Russian Warship Fires Warning Shots at Palau-Flagged Merchant Ship in Black Sea
A Russian warship fired warning shots at a Palau-flagged merchant ship in the south-western Black Sea on Sunday, the Russian defence ministry said.
Failure to Comply with Inspection Request
In a statement issued a few hours after the 7am incident, the Russian ministry said the ship, Sukra Okan, had failed to comply with a request by their warship Vasily Bykov to stop and inspect its cargo.
Warning Fire from Russian Warship
“To forcibly stop the vessel, warning fire from automatic small arms was opened from the Russian warship,” the statement said.
Context of the Incident
The warning comes weeks after Russia pulled out of a grain deal under which Ukraine exported grain and other products via the Black Sea.
The Russian inspection team was looking for “prohibited goods”, it said. As it has previously stated, Moscow regards any ship heading towards Ukrainian waters as a potential threat, and according to Russia, the Palau-flagged vessel was heading towards the Ukrainian port of Izmhail when the inspection team ordered it to stop.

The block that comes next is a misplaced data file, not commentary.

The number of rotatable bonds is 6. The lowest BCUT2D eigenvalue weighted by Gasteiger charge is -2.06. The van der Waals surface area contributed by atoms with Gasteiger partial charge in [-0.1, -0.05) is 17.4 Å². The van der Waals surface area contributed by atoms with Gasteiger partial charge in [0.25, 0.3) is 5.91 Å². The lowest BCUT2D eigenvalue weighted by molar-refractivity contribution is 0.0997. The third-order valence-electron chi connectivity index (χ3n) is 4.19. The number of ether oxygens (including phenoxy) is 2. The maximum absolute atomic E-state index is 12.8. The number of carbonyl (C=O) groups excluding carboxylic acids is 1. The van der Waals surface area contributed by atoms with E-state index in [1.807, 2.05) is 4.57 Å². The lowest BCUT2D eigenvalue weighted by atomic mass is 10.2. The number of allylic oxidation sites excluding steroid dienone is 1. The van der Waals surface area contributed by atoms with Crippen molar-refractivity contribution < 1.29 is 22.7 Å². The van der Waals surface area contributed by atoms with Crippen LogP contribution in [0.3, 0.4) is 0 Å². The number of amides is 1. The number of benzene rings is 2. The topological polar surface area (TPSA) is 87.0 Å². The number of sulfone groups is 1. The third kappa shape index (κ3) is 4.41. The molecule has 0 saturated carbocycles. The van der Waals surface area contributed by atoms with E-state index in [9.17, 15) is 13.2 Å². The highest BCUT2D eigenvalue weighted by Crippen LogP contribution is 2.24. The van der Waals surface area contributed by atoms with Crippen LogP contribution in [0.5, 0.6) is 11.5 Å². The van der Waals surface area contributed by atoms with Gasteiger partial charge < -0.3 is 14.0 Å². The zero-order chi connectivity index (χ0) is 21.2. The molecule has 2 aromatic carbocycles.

However, data from shipping data platform Refinitiv showed that the ship was near the Bulgarian coast at the time and that it was heading for the Romanian port of Sulina after the inspection, Reuters reported.
One of Ukrainian president Volodymyr Zelensky’s advisors called the attack a “clear violation of international law of the sea” on his social media.
“Ukraine will draw all necessary conclusions and choose the best possible response,” Mykhailo Podolyak said on Twitter.
Impact on Grain Trade in Black Sea
Both Russia and Ukraine are major producers of cereals, such as grain, and used to rely on the Black Sea as the main transport route for these agricultural exports.
Following Russia’s military aggression against Ukraine in February 2022, around 20 million tonnes of grain were blocked in Ukrainian ports, causing global food prices to spike.
In July 2022, under the aegis of Turkey and the United Nations, Russia and Ukraine reached an agreement to open a Black Sea corridor to allow for the transport of this food, as well as Russian screening of ships for weapons at the entrance to the Black Sea.
As a result of the agreement, which was extended several times, some 33 million tonnes of grain were shipped out of Ukrainian ports and food prices finally stabilised.
Prices have now fallen by around 20 percent, easing fears of food shortages in African and Middle Eastern countries that are more dependent on Ukrainian exports and whose supplies were already strained by high prices.